Robert Anton Wilson's Schrodinger's Cat, like his Illuminatis Trilogy is a fun, romp of a science fiction novel. Lovers of paranoia stories and world conspiracies will be especially charmed. Think of Thomas Pynchon writing consumer-pleasing simple SciFi about world conspiracies. The Illuminatis Trilogy is the better of the two books.
A collection of short stories around a common theme, I thoroughly enjoyed Bruce Sterling's Schismatrix Plus. One story in particular, about living inside a highly evolved insect-world, was engrossing (I forced my wife to read it immediately after I had). This book is a great way to become acquainted with Bruce Sterling.
Robert Heinlein's Stranger in a Strange Land is more than just an excellent (easy-to-read) science fiction novel. I believe it's an excellent analysis of the dynamics of religion and religious organizations.
Bruce Sterling's The Artificial Kid is an entertaining, easy read. Features a William Gibson-like main character with super cool hair (electronically charged, no less) who kills lots of people.
How to Mutate and Take over the World by RU Sirius and St. Jude is a completely worthless book. It attempts to feel like reading a 5 year old Usenet discussion thread from the future, but it is "crafted" with such carelessness that it *reads* like your basic Usenet thread - that is to say, written without any editing, spouting juvenile opinions as they strike the mind, and babbling without purpose. I think I was supposed to be shocked by this book, but I was just booooored. I was especially disappointed because I've been a long-time fan of both these writers, when they founded the important magazine Reality Hackers, which later mutated into the slick Mondo 2000 (which I still liked, for the first few issues, until they started hiring less accomplished writers and covering fashion more, finally plunging the magazine into death).
Neil Stephenson's Cryptonomicon is a great story, and easy, engrossing read, and much better than your average SciFi novel. The plot follows two parallel tracks, one following the decryption of Nazi communiqués during World War II, and another the building of a data-haven on a Pacific island. Because the main character of the W.W.II story line is a hyper-intellectual mathematician, there are plenty of intelligent discussions, and analyses of interactions with the rest of the world, from the point of view of someone with a brain on their shoulders (i.e. doesn't pander to the average dumb reader, like more paperback SciFi does)
Frank Herbert's Dune series are a classic of science fiction, and highly recommended. Before you get involved in them, however, be sure to set aside a month of relative inactivity so that you can read them all. It's hard to stop once you get sucked in. Although not as good as the original, I did enjoy Herbert's son Brian (with Kevin Anderson) novel about the early Dune universe.
William Gibson's Virtual Light was a fun read, that I've now, one year later, totally forgotten.
William Gibson's Idoru is a fun science fiction novel set mostly in Japan. It features all the usual Gibson trademarks: VR, hoodlums, totally-cool-like-you-know-way-dude characters. I enjoyed reading it, but it left no lasting impression.
Bruce Sterling's Heavy Weather is not his best book, but it is fun, and is the only book I've found that focuses on the thrill seeking types of people who follow big stormy weather, especially tornadoes.
Bruce Sterling's Crystal Express is a book I don't remember at all. I will have to reread it to give a description.
Isaac Asimov's I, Robot is classic of science fiction. That said, as writing it is fairly primitive. Asimov has a recipe for every sort story in this book (really a collection of short stories, and not a novel): solve a puzzle, usually a paradox caused by the "3 laws of Robotics". Machismo runs rampant in many stories, with obsolete male bonding rituals thrown in for character (lots of threatened violence, for example). I enjoyed the ideas, but the execution left something to be desired.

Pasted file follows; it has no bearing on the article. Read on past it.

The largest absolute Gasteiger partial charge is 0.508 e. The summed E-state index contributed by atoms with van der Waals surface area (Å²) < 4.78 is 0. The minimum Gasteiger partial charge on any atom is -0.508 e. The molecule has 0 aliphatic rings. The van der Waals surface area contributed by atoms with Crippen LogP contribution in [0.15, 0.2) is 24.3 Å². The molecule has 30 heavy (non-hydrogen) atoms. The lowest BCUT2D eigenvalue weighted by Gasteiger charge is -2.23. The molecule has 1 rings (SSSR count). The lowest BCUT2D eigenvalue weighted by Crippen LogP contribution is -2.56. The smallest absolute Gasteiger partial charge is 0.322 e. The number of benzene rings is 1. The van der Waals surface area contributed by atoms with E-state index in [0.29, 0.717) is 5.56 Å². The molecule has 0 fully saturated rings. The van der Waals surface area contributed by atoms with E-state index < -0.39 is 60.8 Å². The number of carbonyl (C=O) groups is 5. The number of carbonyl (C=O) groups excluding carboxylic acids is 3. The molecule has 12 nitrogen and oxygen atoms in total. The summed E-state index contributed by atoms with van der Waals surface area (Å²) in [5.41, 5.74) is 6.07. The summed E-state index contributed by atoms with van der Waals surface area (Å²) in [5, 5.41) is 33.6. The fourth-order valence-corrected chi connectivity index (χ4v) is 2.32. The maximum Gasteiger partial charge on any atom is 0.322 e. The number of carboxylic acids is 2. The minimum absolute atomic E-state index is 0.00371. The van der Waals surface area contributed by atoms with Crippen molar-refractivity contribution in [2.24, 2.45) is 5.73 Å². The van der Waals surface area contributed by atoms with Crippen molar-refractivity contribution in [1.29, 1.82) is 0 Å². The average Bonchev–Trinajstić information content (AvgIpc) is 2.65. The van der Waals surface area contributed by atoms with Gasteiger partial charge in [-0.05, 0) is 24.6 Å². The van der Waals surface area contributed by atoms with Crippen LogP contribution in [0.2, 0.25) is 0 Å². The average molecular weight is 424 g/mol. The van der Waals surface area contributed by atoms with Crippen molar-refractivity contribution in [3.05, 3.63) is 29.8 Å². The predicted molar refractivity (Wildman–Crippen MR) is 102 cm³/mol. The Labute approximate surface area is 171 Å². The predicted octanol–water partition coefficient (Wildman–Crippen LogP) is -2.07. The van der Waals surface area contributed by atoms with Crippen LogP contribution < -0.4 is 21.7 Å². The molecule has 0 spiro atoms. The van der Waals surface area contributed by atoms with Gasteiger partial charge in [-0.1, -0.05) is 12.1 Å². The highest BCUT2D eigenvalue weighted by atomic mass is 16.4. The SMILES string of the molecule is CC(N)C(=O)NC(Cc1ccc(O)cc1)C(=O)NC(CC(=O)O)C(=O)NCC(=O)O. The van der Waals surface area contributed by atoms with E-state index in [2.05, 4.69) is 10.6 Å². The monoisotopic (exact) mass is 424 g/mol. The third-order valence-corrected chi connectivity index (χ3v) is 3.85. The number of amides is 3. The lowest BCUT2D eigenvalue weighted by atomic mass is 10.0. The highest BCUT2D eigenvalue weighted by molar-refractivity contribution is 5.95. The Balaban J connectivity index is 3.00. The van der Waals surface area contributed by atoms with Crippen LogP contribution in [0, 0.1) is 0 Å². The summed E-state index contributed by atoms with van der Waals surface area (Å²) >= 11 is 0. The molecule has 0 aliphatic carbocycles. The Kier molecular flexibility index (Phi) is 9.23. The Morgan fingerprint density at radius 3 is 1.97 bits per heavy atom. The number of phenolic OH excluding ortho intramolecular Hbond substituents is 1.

Bruce Sterling's A Good Old-fashioned Future is a collection of short stories of various themes, all fun and professionally executed, with a few real standouts. I was especially amused to see Sterling "Channelling" Salman Rushdie in his story "Sacred Cow" (about an Indian Bollywood filmaker lost in Britain, fleeing the Tax Authorities -- just oh so Rushdie, it was odd [he even refers to Rushdie in an aside of the story]). The first story, "Maneki Neko" is about the next logical evolution of Pokemon like toys: they tell us what to do to improve our lives (no more feeding them, eh!). This is what Sterling does best: he takes a single interesting idea, and plays it out to its logical conclusion. Still, in this collection of stories, I was pleased to see Sterling branching out in new area, such as the barely sci-fi, more social documentary of The Littlest Jackal, reminiscent of Doris Lessing's The Good Terrorist. Big Jelly is fun for its levity: the characters are all silly, and the plot silly, but that's what makes it fun. The best piece of the book is the last: Taklamakan, in that it describes a new kind of Universe. As with his Schismatrix Insect-World Story, it's a plausible, well defined and engrossing alternate world.
Dan Simmon's Hyperion is the first of a five novel series. I read it because it was strongly recommended by a friend (actually, he bought me all 5 books, and many other books, as a "greeting present" on our first in-person meeting -- we had exchanged quite a bit of email beforehand). I felt this book was an easy read, an interesting weaving of short stories around a central theme, but in the end, totally devoid of any meaning, or any need to "say something". It was purely entertaining science fiction, and didn't aspire to be anything else. I also didn't find any motive behind the author's writing the book -- most books I read cry out to have been written by the author, but this felt like a straight commercial enterprise.
Robert Silverberg's The Alien Years disappointed me such that I stopped reading about 150 pages into the book. There was nothing interesting about it: a common story of alien invasion, with trite characterizations that were almost insulting to read. I've read short stories of his that were excellent so I was suprised to not like this, his supposed "epic masterpiece", at all.